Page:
2020 has been a challenge for the world, awful, devastating and unsettling but it has made us appreciate so much more. When the world went into ‘lockdown’ nature rebuilt, with pollution levels dropping and rivers become clearer, animals reclaimed the land and humans began to reconnect with nature. Living in the countryside and being a horse owner, we spend a lot of time outside exploring on foot and horseback. Yet, despite growing up in this environment I began to appreciate all of the little things like wildflowers, new shoots of trees in woodlands germinated from a fallen leaf, watching the sunrise and listening to morning birdsong.
And I started listening, thinking and researching about the world, the problems our natural habitat face and considering what changes I can make to slow down the impact of climate change as an individual and a horse owner.
Here are a few of the changes I’ve made to my personal life and equestrian habits…
Switching to natural horse care products– I had many long conversations with Catherine at See Change Now and she kindly sent me her shampoo bar to try on our goats who were having skin problems. I now use this on all of our horses, (goats) and dogs; the product is amazing and natural but it also has no plastic packaging in any part of the process, it last so much longer than shampoo bottles meaning its cost effective too.
I wanted to find a tack cleaner that covers the same ethos and will have something in the pipeline to share about this soon. I searched online and found the Mother Bee products which are made sustainably with natural ingredients. I ordered and haven’t been disappointed with the quality of the product, the containers are fully recyclable and its brilliant to be able to support a small business.
At home, why not consider having good old-fashioned hand soap in a bar, is it really necessary to have plastic pumping soap?
Buy products to last not just because they are in fashion– this goes for tack, clothing, products, anything. We should be able to make informed choices about whether we really need another rug or pair of riding tights and the brand values behind companies. Do your research, how is it made? What’s the quality like? Ask for other people’s feedback, sometimes it’s worth spending a little bit more on quality items that will last. We have Thermatex’s on the yard that are 30 years old, a noseband from mums first pony (1960’s!) and puffa jackets I’ve had for 15 years, still going strong. If your horses rug breaks, get it fixed or if you need to buy a new one, buy second hand. There’s so much available now on Facebook marketplace and eBay, you’ll find some real bargains; if you really need to buy new have a look at Derby House and Weatherbeeta who’ve made rugs from recycled plastic bottles! If you’re looking for clothes for yourself, again try second hand, you find some great bargains like this and in charity shops.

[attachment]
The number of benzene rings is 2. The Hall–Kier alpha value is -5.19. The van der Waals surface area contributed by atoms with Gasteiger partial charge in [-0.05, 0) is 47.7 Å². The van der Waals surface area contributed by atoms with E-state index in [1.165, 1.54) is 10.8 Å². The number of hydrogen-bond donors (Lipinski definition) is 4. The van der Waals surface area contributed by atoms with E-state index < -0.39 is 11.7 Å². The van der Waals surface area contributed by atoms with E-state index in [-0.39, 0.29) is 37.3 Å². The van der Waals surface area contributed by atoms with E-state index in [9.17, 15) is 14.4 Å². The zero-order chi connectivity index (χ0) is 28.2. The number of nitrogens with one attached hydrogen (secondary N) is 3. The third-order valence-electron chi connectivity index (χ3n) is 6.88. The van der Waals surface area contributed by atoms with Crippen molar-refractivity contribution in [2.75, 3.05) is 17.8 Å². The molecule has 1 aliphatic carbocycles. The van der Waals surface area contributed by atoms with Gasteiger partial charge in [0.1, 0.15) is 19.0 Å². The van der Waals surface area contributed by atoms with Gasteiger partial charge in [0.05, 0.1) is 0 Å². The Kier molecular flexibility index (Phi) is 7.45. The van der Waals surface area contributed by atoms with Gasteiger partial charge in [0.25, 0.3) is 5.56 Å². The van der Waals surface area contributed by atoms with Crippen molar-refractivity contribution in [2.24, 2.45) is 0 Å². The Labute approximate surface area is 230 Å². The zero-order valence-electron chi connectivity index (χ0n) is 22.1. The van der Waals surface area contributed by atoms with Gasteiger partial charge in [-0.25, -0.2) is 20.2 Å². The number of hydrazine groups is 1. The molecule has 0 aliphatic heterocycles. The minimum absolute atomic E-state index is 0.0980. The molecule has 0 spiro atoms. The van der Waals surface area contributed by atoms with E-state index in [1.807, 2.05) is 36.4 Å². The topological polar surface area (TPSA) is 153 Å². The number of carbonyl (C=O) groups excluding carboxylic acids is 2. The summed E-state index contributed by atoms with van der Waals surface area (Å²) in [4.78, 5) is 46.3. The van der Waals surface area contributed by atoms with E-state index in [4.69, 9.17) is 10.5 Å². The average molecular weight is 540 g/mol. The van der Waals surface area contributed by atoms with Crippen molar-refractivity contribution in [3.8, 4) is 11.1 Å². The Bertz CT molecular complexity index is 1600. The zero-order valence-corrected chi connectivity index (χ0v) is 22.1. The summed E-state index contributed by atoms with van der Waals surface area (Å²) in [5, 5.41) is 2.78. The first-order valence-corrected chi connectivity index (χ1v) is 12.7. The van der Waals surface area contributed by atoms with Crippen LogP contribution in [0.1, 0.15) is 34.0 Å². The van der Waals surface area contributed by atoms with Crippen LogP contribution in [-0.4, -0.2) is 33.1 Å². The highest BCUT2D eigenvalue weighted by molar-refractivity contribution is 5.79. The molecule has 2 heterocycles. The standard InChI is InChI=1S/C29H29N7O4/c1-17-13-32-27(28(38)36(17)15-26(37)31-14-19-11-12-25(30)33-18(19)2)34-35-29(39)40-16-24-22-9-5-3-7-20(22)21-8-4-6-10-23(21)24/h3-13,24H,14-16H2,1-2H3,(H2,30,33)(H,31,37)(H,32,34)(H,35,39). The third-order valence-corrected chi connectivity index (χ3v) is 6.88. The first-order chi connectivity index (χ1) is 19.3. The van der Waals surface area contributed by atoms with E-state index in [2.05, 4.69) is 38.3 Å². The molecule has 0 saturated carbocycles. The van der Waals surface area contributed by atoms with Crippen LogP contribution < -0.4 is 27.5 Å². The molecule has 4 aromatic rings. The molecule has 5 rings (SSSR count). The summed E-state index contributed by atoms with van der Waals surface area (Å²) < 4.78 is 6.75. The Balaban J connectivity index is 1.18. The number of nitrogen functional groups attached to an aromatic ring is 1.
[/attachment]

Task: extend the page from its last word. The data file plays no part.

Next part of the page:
Utilise the elements– I’m sure it is always raining in Cornwall! We have 3 big water butts collecting rainwater from our barn which we use to fill up water containers for the field. Once installed, its free water- if you’ve ever ran a yard, you’ll know just how much a yard water bill is.
Planting wild seeds– after the loss of one of my horses this year, I wanted to do something nice to remember her by and planted a memorial garden in one of our fields, spreading wildflower seeds and planting a couple of trees.
Reusable cups– they really are a very effective way to reduce waste and there’s a lot of fun designs out there. On show days we take hot water in our chilly bottle to make coffee and if I’m out and about for work or country walks, I’ll always take a chilly bottle of cold water.
Consider what you eat – no one’s saying you have to ‘go vegan’ but by reducing the amount of meat in your diet, it will make an impact. And by supporting local companies, we’re reducing our carbon footprint.
There are many other things we can switch in our lives, the above are some of the changes I have made that are very easy to do. It’s not about trying to live a wholly sustainable lifestyle; great if you can but that’s not always feasible. If we can all just make a few small changes to the way we live, it will contribute towards our future, our children’s future, our planet.
Regional Reporter - South West England
I’m Alice and I’m an amateur event rider living in Cornwall. I work in marketing for a travel company and run an equestrian yard (Glenview Farm) at home with my mum. I’m a bit of a wonderer and enjoy exploring the countryside either on horseback or with my Jack Russell, Isla. There’s been times I’ve struggled with my mental health but having a focus and commitment to our animals has helped me. I’ve always found writing a form of therapy and thought it was about time I put it to good use.